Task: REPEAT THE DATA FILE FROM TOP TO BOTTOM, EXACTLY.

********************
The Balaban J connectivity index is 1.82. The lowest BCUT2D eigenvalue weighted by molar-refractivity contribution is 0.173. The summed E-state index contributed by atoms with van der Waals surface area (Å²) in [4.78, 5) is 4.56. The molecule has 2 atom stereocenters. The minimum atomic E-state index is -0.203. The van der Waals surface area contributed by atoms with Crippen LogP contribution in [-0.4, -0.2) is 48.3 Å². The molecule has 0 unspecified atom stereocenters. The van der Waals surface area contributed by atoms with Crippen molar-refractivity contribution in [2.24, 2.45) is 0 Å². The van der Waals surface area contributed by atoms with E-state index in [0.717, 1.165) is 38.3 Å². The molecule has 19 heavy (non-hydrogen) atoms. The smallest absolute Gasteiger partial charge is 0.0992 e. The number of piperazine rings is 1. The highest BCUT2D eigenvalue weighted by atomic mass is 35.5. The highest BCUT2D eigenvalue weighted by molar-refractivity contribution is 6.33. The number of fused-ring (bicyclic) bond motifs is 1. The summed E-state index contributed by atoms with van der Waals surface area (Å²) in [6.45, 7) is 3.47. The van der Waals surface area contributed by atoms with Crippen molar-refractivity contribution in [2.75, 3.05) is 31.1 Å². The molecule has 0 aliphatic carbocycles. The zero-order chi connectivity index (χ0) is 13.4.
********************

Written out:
The Balaban J connectivity index is 1.82. The lowest BCUT2D eigenvalue weighted by molar-refractivity contribution is 0.173. The summed E-state index contributed by atoms with van der Waals surface area (Å²) in [4.78, 5) is 4.56. The molecule has 2 atom stereocenters. The minimum atomic E-state index is -0.203. The van der Waals surface area contributed by atoms with Crippen LogP contribution in [-0.4, -0.2) is 48.3 Å². The molecule has 0 unspecified atom stereocenters. The van der Waals surface area contributed by atoms with Crippen molar-refractivity contribution in [2.24, 2.45) is 0 Å². The van der Waals surface area contributed by atoms with E-state index in [0.717, 1.165) is 38.3 Å². The molecule has 19 heavy (non-hydrogen) atoms. The smallest absolute Gasteiger partial charge is 0.0992 e. The number of piperazine rings is 1. The highest BCUT2D eigenvalue weighted by atomic mass is 35.5. The highest BCUT2D eigenvalue weighted by molar-refractivity contribution is 6.33. The number of fused-ring (bicyclic) bond motifs is 1. The summed E-state index contributed by atoms with van der Waals surface area (Å²) in [6.45, 7) is 3.47. The van der Waals surface area contributed by atoms with Crippen molar-refractivity contribution in [2.75, 3.05) is 31.1 Å². The molecule has 0 aliphatic carbocycles. The zero-order chi connectivity index (χ0) is 13.4.